From my own point of view, I think I love his artwork more than anyone else’s, it’s just otherworldly. It has that style I loved from the 70’ and 80’s without being faux-retro.

And yes Andrew, we’re recording a full album, six tracks, 40 minutes plus long. A proper album, not a collection of half-baked crap to fill a CD and maximize profits for a shady label.

A real album fits onto a vinyl LP perfectly. Don’t let anyone tell you anything else, otherwise it’s a fucking swindle. Got that? Right on!’

The songs from the ‘Death’s Crown is Victory’ EP won’t be re-recorded for the album but every other song that has been released since will reappear. Why have you chosen to leave those songs out?

Are you happy that you have captured the definitive versions of those songs or did you just never consider them as album songs?

I think that the sound you have captured since that recording has been consistent but can we expect something else from the finished album?

Rich: ‘Well, the songs on ‘Death’s Crown is Victory’ are a snapshot in time; I don’t think we were properly settled as a band and I don’t think we were confident in writing. Things started to change with ‘Death’s Crown is Victory’, the song, and I thought that it made ‘I Am The Hunter’ look pretty tame.

‘I Am The Hunter’ took too long to finish, mainly through dealing with various dickheads in and out of the lineup, and some of the riffs were nearly fifteen years old.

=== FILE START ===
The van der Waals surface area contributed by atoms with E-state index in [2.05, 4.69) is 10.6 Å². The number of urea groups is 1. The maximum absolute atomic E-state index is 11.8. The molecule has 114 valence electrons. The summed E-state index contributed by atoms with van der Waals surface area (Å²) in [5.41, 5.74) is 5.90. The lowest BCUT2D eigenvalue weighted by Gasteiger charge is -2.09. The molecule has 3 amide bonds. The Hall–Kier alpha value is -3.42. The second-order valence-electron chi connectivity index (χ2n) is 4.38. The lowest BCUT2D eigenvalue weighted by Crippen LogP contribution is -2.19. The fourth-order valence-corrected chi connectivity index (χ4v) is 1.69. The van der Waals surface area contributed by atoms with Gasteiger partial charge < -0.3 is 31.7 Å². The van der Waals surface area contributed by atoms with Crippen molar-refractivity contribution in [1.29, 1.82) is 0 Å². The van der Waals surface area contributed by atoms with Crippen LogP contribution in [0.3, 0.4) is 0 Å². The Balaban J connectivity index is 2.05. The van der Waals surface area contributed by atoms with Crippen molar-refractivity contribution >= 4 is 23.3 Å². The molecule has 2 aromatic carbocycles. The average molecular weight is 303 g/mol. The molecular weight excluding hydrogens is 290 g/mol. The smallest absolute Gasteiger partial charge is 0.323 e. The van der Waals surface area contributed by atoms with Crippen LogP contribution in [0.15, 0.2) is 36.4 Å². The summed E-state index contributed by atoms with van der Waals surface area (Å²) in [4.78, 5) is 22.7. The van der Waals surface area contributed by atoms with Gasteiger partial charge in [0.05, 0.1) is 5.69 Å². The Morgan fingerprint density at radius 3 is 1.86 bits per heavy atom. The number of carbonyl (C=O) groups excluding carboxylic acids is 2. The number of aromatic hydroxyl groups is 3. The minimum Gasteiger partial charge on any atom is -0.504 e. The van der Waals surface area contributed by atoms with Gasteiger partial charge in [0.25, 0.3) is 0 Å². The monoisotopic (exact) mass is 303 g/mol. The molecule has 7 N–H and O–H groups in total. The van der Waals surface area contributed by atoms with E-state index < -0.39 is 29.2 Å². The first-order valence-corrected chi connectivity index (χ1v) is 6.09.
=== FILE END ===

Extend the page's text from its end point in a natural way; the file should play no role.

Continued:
For example the mid-section breakdown is the original version of the intro of ‘Cimmerian Codex’ (from ‘New Dark Age’- AC) – it also followed a style that might have been relevant in 2001 for us had we followed up ‘New Dark Age’ with the songs we had after, but Rick and I chose to walk away from the band rather continue dealing with the intolerable behavior of one other member, something that on occasion rears its ugly head with a lot of bands.

So, basically we got settled and things began to happen properly, as I said before writing songs for Paul to sing is a lot more rewarding.

I think with the full “White Horse Hill” album, it will present a bigger picture and work as a whole, and although some of that picture has already been revealed, you would have to hear it all, read the lyrics and look at the artwork to truly begin to appreciate the time and effort that we as a band have put in.

I want it to stand the test of time and be something people will want to listen to years later, not just a footnote in the annals of the bands history’.

Paul: ‘I don’t know what should be expected from an album when we finally do it. In reality you probably don’t have to imagine anything too radical, if you’re familiar with the band then you’ve an idea. “For All Days…” is different of course but nobody expects that to become the norm.

‘Death’s Crown…’ was an official release so those songs won’t be re-recorded. I can understand that folk are a bit confused as to what’s a demo or not with us acting like Captain Beefheart making “Trout Mask Replica”. Consider it like this: ‘Death’s Crown….’ is in the vault. Anything afterwards, meaning ‘White Horse Hill’ and now ‘To Sol A Thane’, will be recorded afresh for the album’.